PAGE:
A flurry of increasingly nasty campaign mailings and ads has left voters confused and has wasted taxpayer money. This is a tragedy when the state faces real problems that require strong leadership, cooperation and fresh ideas.
This year, an unprecedented amount of money has been spent on legislative races in Maine. In the last week before Nov. 2, more than $400,000 is expected to be spent on five state Senate races, including ones in Bangor and Hancock and Waldo counties. This money is largely paying for the avalanche of fliers and television that both voters and candidates have decried.
These advertisements, most of which are paid for by the state Democratic and Republican parties (which, in turn, get money from other groups, both in and out of state), have frustrated many candidates because they say the ads confuse voters. Are they voting for a candidate and her ideas or a statewide or national political platform? While candidates are busy talking about issues such as job creation, farming and school funding, the fliers have focused on party positions. For the GOP that is the mantra that taxes are bad. For the Democratic Party — which also has a problem spelling opposing candidates’ names correctly — it is that Republicans waste money and have the wrong priorities.
Candidates, by law, cannot coordinate with these party and political action committee advertising campaigns.
But while many candidates have complained privately that they disagree with the fliers sent and ads aired on their behalf, none have stood up to these groups. Although they can’t “coordinate,” they can publicly condemn. If a candidate is truly outraged by these tactics, he could hold a press conference to condemn them. If many candidates did this, it would send a strong message.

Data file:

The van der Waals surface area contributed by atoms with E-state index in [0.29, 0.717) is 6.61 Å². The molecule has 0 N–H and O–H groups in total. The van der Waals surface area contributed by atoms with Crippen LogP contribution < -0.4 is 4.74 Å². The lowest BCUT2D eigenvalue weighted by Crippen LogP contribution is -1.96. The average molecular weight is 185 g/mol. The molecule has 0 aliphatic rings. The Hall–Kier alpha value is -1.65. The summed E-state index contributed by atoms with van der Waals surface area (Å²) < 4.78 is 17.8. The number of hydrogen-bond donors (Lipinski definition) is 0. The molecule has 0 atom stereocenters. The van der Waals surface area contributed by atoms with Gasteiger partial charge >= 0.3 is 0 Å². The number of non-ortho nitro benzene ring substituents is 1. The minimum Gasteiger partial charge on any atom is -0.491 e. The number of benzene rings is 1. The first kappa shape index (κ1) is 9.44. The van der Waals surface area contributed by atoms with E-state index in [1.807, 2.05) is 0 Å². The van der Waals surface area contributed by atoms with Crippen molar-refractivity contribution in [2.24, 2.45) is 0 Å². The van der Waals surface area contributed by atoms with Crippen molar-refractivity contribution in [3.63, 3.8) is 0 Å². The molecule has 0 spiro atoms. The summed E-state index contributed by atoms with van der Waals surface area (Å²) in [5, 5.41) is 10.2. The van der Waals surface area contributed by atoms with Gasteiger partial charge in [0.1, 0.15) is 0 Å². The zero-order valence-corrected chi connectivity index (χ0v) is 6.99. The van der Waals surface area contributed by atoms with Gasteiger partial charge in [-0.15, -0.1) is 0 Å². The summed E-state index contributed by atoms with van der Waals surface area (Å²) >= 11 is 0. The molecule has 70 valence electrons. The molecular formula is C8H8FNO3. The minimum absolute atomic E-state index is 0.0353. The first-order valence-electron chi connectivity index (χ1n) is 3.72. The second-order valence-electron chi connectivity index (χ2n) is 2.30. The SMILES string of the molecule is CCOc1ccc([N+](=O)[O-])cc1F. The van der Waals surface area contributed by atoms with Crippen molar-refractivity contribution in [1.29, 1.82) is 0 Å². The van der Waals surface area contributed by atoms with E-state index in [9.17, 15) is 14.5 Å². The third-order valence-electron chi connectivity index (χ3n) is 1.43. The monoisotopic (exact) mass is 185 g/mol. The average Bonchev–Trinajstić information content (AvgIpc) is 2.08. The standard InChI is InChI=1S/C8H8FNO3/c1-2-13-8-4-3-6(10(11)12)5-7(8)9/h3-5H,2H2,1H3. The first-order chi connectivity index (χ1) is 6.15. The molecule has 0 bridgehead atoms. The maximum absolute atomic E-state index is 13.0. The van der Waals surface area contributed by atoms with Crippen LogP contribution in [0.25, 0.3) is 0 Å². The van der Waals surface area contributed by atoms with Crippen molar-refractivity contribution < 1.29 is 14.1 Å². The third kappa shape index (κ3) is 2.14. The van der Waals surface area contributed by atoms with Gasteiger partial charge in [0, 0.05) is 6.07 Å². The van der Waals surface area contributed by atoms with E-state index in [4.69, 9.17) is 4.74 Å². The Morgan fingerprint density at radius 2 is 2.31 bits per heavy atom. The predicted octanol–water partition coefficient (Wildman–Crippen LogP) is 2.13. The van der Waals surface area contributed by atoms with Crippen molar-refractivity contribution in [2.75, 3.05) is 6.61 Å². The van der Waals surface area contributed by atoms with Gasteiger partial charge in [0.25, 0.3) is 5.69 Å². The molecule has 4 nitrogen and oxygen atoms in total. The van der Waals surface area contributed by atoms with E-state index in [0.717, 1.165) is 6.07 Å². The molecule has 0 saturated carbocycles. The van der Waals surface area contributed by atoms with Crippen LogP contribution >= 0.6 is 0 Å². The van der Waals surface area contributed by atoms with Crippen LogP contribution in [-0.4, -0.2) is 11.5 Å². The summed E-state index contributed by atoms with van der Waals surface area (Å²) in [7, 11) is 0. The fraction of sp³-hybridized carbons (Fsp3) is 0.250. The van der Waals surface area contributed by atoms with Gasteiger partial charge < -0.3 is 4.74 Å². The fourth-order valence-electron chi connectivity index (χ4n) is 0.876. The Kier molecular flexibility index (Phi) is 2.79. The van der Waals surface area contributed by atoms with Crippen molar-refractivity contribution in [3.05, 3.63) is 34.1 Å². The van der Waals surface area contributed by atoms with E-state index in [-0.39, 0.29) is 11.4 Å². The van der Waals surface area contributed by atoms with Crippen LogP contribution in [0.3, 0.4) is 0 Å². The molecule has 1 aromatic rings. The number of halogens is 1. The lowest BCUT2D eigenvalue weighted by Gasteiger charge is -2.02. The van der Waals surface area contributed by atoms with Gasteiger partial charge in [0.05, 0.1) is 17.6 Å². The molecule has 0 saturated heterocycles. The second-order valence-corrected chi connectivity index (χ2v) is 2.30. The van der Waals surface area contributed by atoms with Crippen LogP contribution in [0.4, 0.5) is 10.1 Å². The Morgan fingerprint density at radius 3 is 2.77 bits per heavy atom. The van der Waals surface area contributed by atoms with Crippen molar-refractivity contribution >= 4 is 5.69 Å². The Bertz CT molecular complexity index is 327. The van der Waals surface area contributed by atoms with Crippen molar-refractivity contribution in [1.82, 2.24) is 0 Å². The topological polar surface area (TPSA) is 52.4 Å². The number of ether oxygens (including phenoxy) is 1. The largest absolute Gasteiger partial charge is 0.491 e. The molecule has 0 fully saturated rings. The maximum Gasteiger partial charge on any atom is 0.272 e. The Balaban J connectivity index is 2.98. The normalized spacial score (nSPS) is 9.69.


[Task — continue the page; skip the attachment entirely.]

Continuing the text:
Even worse, the amount of money spent this year and the attacks it has funded make a mockery of the state’s Clean Election system, which allows candidates to get money from the state if they do not accept campaign donations. Ask any voter if the fliers cramming their mailboxes are “clean” and they’ll laugh — or worse.
A candidate can now accept public funding for his campaign while his party or other political action committees can spend unlimited amounts of money supporting that candidate, or more likely attacking his opponent.
To add insult to injury, all this outside money often triggers what are called matching funds. If an outside group spends money on a mailer, the other candidate in the race gets an equal amount of money to spend on his campaign. Although matching funds are capped — at just over $38,000 for state Senate candidates and about $8,300 for House candidates — a lot of taxpayer money is wasted funding these dirty campaigns.
In the five hotly contested state races, the candidates are publicly funded and several have reached their matching maximum. This means state taxpayers could pay more than $114,000 (each candidate’s original disbursement of a little more than $19,000 plus, $38,000 each in matching funds) in each of these races.
This isn’t what supporters of Clean Elections sought when they passed this law.